The Last Exorcism: Devil out of Nell
So Paranormal Activity 2 is coming out soon. Good luck to it, because while I thought the original Paranormal Activity was built well but didn’t deliver any solid scares, The Last Exorcism is without a doubt the most terrifying movie I’ve seen in a long while.
Similar to Paranormal Activity, The Blair Witch Project, and others, The Last Exorcism is a “found footage” movie, purporting to be a documentary. This one’s about a preacher, Cotton Marcus (Patrick Fabian), who was once a showboater and professional exorcist but is now a skeptic out to expose the tricks used by exorcists to convince the gullible faithful of demonic possession. His crew’s first stop is the Sweetzer home in the boonies of Louisiana, where father Louis (Louis Herthum) believes his teenage daughter Nell (Ashley Bell) is possessed.
The movie takes its time getting to Nell and is stronger for it. We spend a lot of time with the preacher, and Fabian makes him likable and understandable without melodramatic pathos. Bell plays the poor possessed little girl part perfectly, but instead of body contortions and spewing vomit, her demonic signs are subtle things like stares and a smirk that will send shivers up your spine. The movie’s documentary style serves it well, the tension building in an underplayed, natural way so that once the scares do start they seem in your face and very real.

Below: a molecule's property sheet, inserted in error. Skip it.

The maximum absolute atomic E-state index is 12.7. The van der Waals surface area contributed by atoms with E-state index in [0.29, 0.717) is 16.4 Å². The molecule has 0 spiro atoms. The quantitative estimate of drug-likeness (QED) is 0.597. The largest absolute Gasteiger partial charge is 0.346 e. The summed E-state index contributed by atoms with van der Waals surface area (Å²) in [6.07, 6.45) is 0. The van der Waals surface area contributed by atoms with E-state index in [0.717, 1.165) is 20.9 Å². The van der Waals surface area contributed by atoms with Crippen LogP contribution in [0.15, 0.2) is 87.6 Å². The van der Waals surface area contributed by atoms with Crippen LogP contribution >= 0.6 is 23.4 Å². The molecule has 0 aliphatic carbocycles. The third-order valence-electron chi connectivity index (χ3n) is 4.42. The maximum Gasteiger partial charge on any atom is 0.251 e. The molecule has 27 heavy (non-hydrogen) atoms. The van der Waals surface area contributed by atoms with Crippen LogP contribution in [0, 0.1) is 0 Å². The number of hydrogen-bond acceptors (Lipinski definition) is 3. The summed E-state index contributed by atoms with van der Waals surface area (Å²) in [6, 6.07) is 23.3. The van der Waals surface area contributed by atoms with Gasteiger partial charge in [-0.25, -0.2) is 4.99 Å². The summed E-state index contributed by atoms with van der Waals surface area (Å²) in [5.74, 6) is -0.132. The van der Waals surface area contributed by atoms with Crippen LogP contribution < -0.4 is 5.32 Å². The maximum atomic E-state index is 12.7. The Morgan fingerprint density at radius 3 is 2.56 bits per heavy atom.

And what scares! The movie uses its gimmick superbly, controlling what the audience does and doesn’t see, and every sweep of the camera can reveal a new horror. There are plenty of very good jump and creep-out moments, but special mention has to go to one spectacular scene that uses the documentary gimmick and that horror fans are sure to talk about. Notice that I haven’t mentioned the PG-13 rating yet. That’s because once the movie gets going, you won’t even notice the lack of gore. I’d be lying if I said I wasn’t covering my eyes throughout a good portion of the film.
But there are two noticeable trips. One, music cues are added throughout the movie, completely breaking the documentary feel. The other trip, unfortunately, is the ending, which feels like the movie suddenly switches genres. It’s a stylistic break that doesn’t fit with what’s come before.
Still, despite its failings, this is a strong horror movie, perfect for scaring a date into your arms, for examining with fellow horror fans, or (since it’s PG-13) using to traumatize your kids. If you’re tired of the endless remakes in the multiplexes, this is a great, horrifying refuge.
The Last Exorcism
Starring Patrick Fabian, Ashley Bell and Louis Herthum. Directed by Daniel Stamm. Written by Huck Botko and Andrew Gurland. Rated PG-13.